ProbeTools are unconventional cameras and audio devices for Cultural Probes studies. TaskCam, VisionCam, Interviewer – each offers a unique and engaging way for people to tell you about themselves and their everyday lives. Make them, configure them, and lend them to participants to use independently. When they return the ProbeTools to you, the pictures and recordings they’ve made will offer glimpses into other worlds.   

TaskCam Collection.jpg

TaskCam is the workhorse of the ProbeTools family. It lets people take pictures in response to prompts (tasks) displayed on a small screen on its back. Participants can scroll through tasks, select one, and take a picture in response. Each new image is tagged with the task that prompted it. Both the tasks and the pictures are stored on an enclosed Micro SD card, allowing you to customize the tasks before your study and download the pictures when participants have returned the device.

Participants can take their TaskCam with them wherever they go. Scrolling through prompts on the camera, looking for one that inspires a picture, can be a pleasant diversion. Alternatively, the TaskCam can be used spontaneously when your participant sees something that reminds them of one of the tasks. Either way, TaskCam shows how many times they’ve responded to a task, allowing them to keep track of how they’re doing.

VisionCam captures time-lapse images when it is activated, using computer vision to retain only contour animations—similar to line drawings—to protect privacy and enhance aesthetic interest. It is designed to be a non-invasive way to record events over time at home or in public spaces. 

You can ask participants to use VisionCam in specific locations or situations – for example, to record an evening meal, or activities in their front hallway, or even a walk to work. Alternatively, you can use more open-ended requests – “a place to slow down”, for example, or “the taste of morning” – to prompt participants to find their own ways to use the device.

Interviewer asks people questions that you record, then pauses for a short time to record their answers. Digital audio processing is used to change both the questions and the answers to anonymize voices. Participants can borrow the Interviewer, loaded with the questions you want to ask, and use it at their own pace wherever they please. When combined with playful questions, its disarming form can evoke spontaneous and intimate replies.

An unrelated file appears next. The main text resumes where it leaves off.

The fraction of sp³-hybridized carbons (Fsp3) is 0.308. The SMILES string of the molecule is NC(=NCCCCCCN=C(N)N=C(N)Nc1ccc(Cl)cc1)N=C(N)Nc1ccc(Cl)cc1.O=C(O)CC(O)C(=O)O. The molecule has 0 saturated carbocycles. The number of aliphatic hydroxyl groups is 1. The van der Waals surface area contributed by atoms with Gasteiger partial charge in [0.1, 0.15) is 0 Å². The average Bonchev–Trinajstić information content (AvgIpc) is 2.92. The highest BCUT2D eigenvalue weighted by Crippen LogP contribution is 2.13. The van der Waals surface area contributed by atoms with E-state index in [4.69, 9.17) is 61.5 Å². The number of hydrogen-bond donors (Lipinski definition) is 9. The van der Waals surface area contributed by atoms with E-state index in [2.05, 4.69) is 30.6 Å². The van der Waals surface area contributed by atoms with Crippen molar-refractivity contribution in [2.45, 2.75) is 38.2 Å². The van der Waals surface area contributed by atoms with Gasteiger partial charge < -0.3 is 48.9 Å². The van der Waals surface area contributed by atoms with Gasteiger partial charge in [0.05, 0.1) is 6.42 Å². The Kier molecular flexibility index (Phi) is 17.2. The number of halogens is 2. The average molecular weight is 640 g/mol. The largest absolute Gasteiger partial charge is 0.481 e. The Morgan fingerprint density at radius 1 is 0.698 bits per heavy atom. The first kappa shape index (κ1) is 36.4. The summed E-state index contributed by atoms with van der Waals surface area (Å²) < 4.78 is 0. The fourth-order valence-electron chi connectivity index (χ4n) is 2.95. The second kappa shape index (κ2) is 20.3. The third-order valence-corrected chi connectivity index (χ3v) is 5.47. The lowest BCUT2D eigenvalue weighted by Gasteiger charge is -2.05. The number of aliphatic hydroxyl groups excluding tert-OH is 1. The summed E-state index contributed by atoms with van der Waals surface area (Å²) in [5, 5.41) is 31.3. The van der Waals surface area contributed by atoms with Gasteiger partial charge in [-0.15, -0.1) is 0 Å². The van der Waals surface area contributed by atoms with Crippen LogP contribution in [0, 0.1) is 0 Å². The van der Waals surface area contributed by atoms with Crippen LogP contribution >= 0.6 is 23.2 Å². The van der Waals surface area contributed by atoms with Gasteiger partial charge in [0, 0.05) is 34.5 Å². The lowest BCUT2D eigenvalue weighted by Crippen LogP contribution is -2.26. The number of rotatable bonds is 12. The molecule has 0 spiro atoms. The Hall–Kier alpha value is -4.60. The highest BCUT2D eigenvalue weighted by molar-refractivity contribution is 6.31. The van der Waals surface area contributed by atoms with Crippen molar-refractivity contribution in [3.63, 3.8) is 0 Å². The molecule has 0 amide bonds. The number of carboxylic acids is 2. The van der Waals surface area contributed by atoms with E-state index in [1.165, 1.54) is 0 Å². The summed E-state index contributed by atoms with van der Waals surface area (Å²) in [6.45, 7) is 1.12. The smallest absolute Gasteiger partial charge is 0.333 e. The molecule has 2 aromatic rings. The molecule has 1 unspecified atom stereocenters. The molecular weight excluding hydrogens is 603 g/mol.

Interviewer can be used whenever participants have the urge. They might decide to answer all the questions in a single session, perhaps somewhere private at home or in a secluded spot outdoors. Or they might carry it with them as a kind of companion, answering a question or two in their off moments. There’s no limit to the number of times they can answer the same questions, so different situations might give rise to different responses.

ProbeTools create a space of possibilities for learning about people—from the answers they give to your questions, to pictures they take themselves, to animations recorded passively. Use them together or separately to gain new access to what your participants get up to when you’re not around. Better yet, ProbeTools are completely reusable. Simply clear the memory and load up new tasks or questions, and you’re ready to run a new study.


Cultural Probes were first introduced in 1999 by Gaver, Dunne and Pacenti after they invented them for a project set in three different European communities. Probes have become popular internationally as a method that balances empirical encounters with designers’ imaginations.

Originally consisting of kits of postcards, maps, photo albums and cameras, the Interaction Research Studio has explored many different variations since. A common component in most kits has been disposable film cameras, repackaged with requests for certain kinds of pictures. 

Since the early Probe studies, disposable cameras have become rarer and more difficult to deal with. Smartphones and digital cameras, however, are too feature-laden to recreate the interesting constraints that disposable cameras offered. 

ProbeTools are designed to fill this gap.  With features such as computer vision, motion sensing and time lapse photography, they don’t just recreate disposable cameras but open dramatic new opportunities for visual research. And we’re designing audio-only devices as well, to take the possibilities even further.

Further reading
Gaver, W, Dunne, A., & Pacenti, E,. Design: Cultural probes, Interactions, Vol 6, Issue 1, Jan/Feb 1999

Gaver, W. W., Boucher, A., Pennington, S., and Walker, B. 2004. Cultural probes and the value of uncertainty. interactions 11, 5 (Sep. 2004)

Boehner, K., Vertesi, J., Sengers, P., and Dourish, P. 2007. How HCI interprets the probes. In Proceedings of the SIGCHI Conference on Human Factors in Computing Systems. CHI ‘07

Boehner, Kirsten; Gaver, William and Boucher, Andy. 2012. Probes. In: Celia Lury and Nina Wakeford, eds. Inventive Methods: the Happening of the Social. London: Routledge Press, pp. 185-201. ISBN 0415574811

ProbeTools devices were developed as part of a project sponsored by the UK Engineering and Physical Sciences Research Council (EPSRC).  

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